Conventional wisdom says an active lifestyle should stop you from ageing.
But when fitness gurus Jozef Frucek and Linda Kapetanea worked in dance academies, they saw people moving every day who were still deteriorating at the same rate as everyone else.
Injuries were ever present, weights were wearing out joints and gym goers were out of their comfort zones with new exercises.
“So we started to have a look, and formulate other ideas. It led us to create Fighting Monkey,” Frucek said.
The innovative workout involves a range of exercises, usually based around movement, that require balance, strength and coordination. Weights are kept light to protect joints, and students have to figure out the best way to lift strange objects to develop their own awareness.
Watch: Fighting Monkey makes you move
One of the pillars of Fighting Monkey is ‘earthquake architecture’.
“When you look at ancient people, they were building where earthquakes are because they though it was an area of power,” Frucek said.
“So, can we put an obstacle in our way, rather than wait for one to come to us and be unprepared, but in a way that doesn’t damage our body.”
Fighting Monkey uses alternative tools to traditional workouts, to force your body to move and to improve your balance.
For example, instructors attach a tennis ball to a piece of string and swing it back and forth in random directions around a student’s body.
The student must duck and weave to avoid being hit while staying in the same spot.
Another tool is a 9 kilogram smooth wooden ball – so light it won’t wear down your joints, but designed to improve your “body’s intelligence”.
“We realised the most strong guys work with the ball and they cannot deal with it because it has no handle,” Frucek said. “It becomes slippery when you sweat. We realised the guys who are super strong are not strong at all.”
A third tool is a huge log, cut into a rectangle. It only weights 40kg, light for its size, but is cumbersome and hard to lift.
Kapetanea said: “The beauty is you have to improvise. If you have to carry the wood you have to find your way to do it – there is no one technique.”
Frucek said: “These muscular guys could not lift them. There was not enough neuromuscular connections for them to understand how to lift it above their head. Weaker ones with more understanding could do it.”
Often though, Fighting Monkey exercises are far less complicated, especially for first time students.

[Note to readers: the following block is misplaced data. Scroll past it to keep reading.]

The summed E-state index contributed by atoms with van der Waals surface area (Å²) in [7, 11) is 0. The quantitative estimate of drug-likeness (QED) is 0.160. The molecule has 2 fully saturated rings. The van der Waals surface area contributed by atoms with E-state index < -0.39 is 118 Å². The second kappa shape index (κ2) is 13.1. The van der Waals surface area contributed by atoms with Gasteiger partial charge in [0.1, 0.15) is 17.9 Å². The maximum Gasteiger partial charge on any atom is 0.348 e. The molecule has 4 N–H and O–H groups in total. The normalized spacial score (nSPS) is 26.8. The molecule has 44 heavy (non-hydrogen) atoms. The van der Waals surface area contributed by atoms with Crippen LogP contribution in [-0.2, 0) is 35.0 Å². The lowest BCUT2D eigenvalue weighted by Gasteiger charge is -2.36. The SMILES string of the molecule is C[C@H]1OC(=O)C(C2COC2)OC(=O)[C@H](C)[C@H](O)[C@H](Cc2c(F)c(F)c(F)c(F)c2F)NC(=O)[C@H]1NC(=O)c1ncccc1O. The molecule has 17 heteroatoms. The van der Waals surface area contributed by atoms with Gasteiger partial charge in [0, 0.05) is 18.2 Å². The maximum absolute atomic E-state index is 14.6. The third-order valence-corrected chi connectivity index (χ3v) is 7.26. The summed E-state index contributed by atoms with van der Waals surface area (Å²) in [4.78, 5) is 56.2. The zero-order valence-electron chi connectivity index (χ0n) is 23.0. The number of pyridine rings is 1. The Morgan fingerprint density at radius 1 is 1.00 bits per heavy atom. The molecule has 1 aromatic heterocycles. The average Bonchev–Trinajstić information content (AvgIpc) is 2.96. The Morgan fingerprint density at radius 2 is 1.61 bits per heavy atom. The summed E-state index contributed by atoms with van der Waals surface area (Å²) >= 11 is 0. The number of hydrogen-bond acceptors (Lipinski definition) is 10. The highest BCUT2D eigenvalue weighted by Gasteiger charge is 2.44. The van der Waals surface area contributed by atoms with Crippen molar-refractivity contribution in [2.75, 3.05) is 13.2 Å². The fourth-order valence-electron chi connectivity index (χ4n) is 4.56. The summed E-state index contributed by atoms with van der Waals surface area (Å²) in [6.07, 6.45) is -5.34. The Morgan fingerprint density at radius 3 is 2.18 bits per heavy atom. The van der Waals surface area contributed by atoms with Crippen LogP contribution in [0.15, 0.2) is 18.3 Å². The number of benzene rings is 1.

“If someone stands for three minutes, they are fine,” Frucek said, “but if they stand still for 20 minutes, they begin to drop and we can see where they are weak. It is a look into the future of what will happen to them.”
He said if he puts a mirror behind standing students they immediately see their posture drooping and say “‘Oh god! Is that how I stand?’”.
But it’s important to let students figure out their own solutions in Fighting Monkey – they mayimprove slower initially, but benefit more in the long term.
“It’s teaching without teaching,” Frucek said. “If you remove yourself and offer only some situations, they look for their own way to solve them.”
Workouts are so variedthey not only help prevent injury but improve athletic performance for other sports, the instructors said.
But fighting Monkey requires patience.
“Hongkongers have a problem with time,” Frucek said. “They cannot take their time. It’s a sign of ageing.”
He used the analogy of an elderly person losing motivation to work on problems because they assume they will die soon.
“Hongkongers think they have to rush from one place to another, read books fast and do everything fast. They are missing many important nutritions along away,” Frucek said.
But ultimately, Frucek and Kapetanea do not claim Fighting Monkey is the best training out there for everyone.
“If you love CrossFit, for example, then it will serve what you want, or if you love Judo, you should do that,” Frucek said.
“At the end, you may finish with hernias and knee operation, but that’s fine because you gave up your health for something you love.”
Fight Monkey plans to hold events in Hong Kong, check out their Facebook page and stay tuned for the launch of the Fighting Monkey Hong Kong page.